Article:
Cognosec releases cyber security statistics
Cognosec hosted a panel event with Rt Hn David Blunkett and a number of high profile speakers including Mustafa Al-Bassam (Ex Anonymous Group hacktivist), Graham Cluley (award-winning computer security expert), Oliver Eckel (Cognosec CEO) and Neira Jones (award-winning payment security consultant and speaker).
The role of government in cyber security, how companies can protect themselves in this ever-changing climate and what can be done to turn the tide against cybercrime were among the topics discussed by the panel. A report outlining key discussion points and the results of a live poll at the event can be found here link, with additional panellist quotes and an overview of the poll results below (all content suitable for publication).
Poll results – based on a broad cross-section of 90+ security, retail, IT and payments industry professionals and c-level attendees
• More than two thirds of attendees (68%) believe data breaches are inevitable
• More than 70% agreed that there should be harsher penalties for companies that fail to protect their users from attack
• 33% were in favour of greater Government surveillance powers, ~33% were against (vehemently or otherwise) and ~33% had reservations despite understanding the rationale
• 91% attendees agreed that companies should employ ethical hackers to test their systems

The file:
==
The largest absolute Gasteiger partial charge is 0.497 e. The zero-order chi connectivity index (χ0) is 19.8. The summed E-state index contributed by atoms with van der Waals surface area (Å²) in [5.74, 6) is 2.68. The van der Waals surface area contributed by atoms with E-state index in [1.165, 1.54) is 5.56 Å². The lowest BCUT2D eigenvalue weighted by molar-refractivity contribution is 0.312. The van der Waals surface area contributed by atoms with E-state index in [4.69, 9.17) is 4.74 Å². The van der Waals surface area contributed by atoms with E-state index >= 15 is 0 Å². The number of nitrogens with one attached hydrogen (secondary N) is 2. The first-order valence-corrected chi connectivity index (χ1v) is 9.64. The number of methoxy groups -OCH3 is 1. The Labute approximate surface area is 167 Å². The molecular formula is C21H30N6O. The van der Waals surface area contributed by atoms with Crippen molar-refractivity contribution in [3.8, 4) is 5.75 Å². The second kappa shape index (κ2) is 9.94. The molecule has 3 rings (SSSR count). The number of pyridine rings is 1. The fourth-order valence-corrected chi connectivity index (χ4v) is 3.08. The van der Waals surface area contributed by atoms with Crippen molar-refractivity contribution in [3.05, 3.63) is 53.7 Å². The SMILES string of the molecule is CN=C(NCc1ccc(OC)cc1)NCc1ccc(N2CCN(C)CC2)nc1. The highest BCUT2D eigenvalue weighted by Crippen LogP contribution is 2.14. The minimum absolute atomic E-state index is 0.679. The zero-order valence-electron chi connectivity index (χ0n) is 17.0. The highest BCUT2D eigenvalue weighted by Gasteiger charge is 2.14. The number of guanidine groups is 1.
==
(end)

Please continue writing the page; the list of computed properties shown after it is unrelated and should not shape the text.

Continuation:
“No government or organisation is immune to today’s cyber threat and, despite increased awareness, combatting cyber crime remains a huge challenge. Education, communication and collaboration are therefore essential at every level of the public and private sector.
“Individual privacy and a nation’s ability to protect itself will always be of the upmost importance. However, balancing civil liberties and national security is becoming increasingly difficult. As evidenced by the Cognosec event, Government surveillance powers are a remarkably contentious issue. I was fascinated to see how different the thoughts of attendees were from each other, as well as from the current Government.”
“I wasn’t at all surprised to see that the majority of attendees believe that data breaches are inevitable, nor that people want harsher penalties for companies that fail to protect customer data. It reflects the hostile world we live in today. Hacking is a constant threat and there is growing discontent amongst consumers who feel too little is being done to protect their most sensitive information.
“Hackers can only target people, processes or technology, and humans are the weakest link in the chain by far. Even as we create more advanced technology and processes, the human element can never be removed entirely and the overwhelming majority of data breaches can still be traced back to PEBCAK* errors. Awareness and education are therefore the most important steps in turning the tide against cyberattack.”
*Problem Exists Between Keyboard And Chair
“The security industry is so diverse that it never gets boring! Every day criminals find new ways of perverting technology advancements, which in turn creates a competitive and innovative environment.”
“No business can afford to ignore the growing problem of determined hackers, who can strike organisations of any size with their targeted attacks”